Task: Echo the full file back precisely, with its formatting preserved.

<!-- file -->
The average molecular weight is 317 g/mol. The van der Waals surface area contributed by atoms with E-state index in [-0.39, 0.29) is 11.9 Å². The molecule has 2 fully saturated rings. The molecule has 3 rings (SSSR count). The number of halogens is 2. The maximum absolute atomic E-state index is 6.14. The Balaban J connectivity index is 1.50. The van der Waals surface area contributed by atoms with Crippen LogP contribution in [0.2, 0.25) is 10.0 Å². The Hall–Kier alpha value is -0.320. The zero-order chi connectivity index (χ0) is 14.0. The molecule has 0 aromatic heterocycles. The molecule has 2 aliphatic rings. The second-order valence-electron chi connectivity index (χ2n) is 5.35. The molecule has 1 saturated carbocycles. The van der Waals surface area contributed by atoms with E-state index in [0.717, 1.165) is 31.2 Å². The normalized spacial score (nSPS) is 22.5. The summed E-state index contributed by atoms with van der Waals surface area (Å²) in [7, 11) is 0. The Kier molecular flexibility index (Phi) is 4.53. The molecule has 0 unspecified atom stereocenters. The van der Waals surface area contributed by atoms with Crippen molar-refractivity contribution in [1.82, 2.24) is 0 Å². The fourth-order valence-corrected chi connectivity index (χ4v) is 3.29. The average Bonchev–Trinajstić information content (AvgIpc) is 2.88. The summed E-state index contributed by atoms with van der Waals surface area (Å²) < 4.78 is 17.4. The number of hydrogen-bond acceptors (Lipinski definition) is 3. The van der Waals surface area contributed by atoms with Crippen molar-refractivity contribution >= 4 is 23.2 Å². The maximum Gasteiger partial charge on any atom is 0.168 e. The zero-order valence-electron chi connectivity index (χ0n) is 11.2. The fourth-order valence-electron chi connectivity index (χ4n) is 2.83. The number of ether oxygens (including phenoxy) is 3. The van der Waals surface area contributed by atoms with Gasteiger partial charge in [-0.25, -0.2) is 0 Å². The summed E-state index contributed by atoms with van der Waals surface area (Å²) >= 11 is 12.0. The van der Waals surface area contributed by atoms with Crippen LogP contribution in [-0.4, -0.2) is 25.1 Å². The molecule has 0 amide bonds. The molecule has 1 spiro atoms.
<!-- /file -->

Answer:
The average molecular weight is 317 g/mol. The van der Waals surface area contributed by atoms with E-state index in [-0.39, 0.29) is 11.9 Å². The molecule has 2 fully saturated rings. The molecule has 3 rings (SSSR count). The number of halogens is 2. The maximum absolute atomic E-state index is 6.14. The Balaban J connectivity index is 1.50. The van der Waals surface area contributed by atoms with Crippen LogP contribution in [0.2, 0.25) is 10.0 Å². The Hall–Kier alpha value is -0.320. The zero-order chi connectivity index (χ0) is 14.0. The molecule has 0 aromatic heterocycles. The molecule has 2 aliphatic rings. The second-order valence-electron chi connectivity index (χ2n) is 5.35. The molecule has 1 saturated carbocycles. The van der Waals surface area contributed by atoms with E-state index in [0.717, 1.165) is 31.2 Å². The normalized spacial score (nSPS) is 22.5. The summed E-state index contributed by atoms with van der Waals surface area (Å²) in [7, 11) is 0. The Kier molecular flexibility index (Phi) is 4.53. The molecule has 0 unspecified atom stereocenters. The van der Waals surface area contributed by atoms with Crippen molar-refractivity contribution in [1.82, 2.24) is 0 Å². The fourth-order valence-corrected chi connectivity index (χ4v) is 3.29. The average Bonchev–Trinajstić information content (AvgIpc) is 2.88. The summed E-state index contributed by atoms with van der Waals surface area (Å²) < 4.78 is 17.4. The number of hydrogen-bond acceptors (Lipinski definition) is 3. The van der Waals surface area contributed by atoms with Crippen molar-refractivity contribution >= 4 is 23.2 Å². The maximum Gasteiger partial charge on any atom is 0.168 e. The zero-order valence-electron chi connectivity index (χ0n) is 11.2. The fourth-order valence-electron chi connectivity index (χ4n) is 2.83. The number of ether oxygens (including phenoxy) is 3. The van der Waals surface area contributed by atoms with Gasteiger partial charge in [-0.25, -0.2) is 0 Å². The summed E-state index contributed by atoms with van der Waals surface area (Å²) >= 11 is 12.0. The van der Waals surface area contributed by atoms with Crippen LogP contribution in [-0.4, -0.2) is 25.1 Å². The molecule has 0 amide bonds. The molecule has 1 spiro atoms.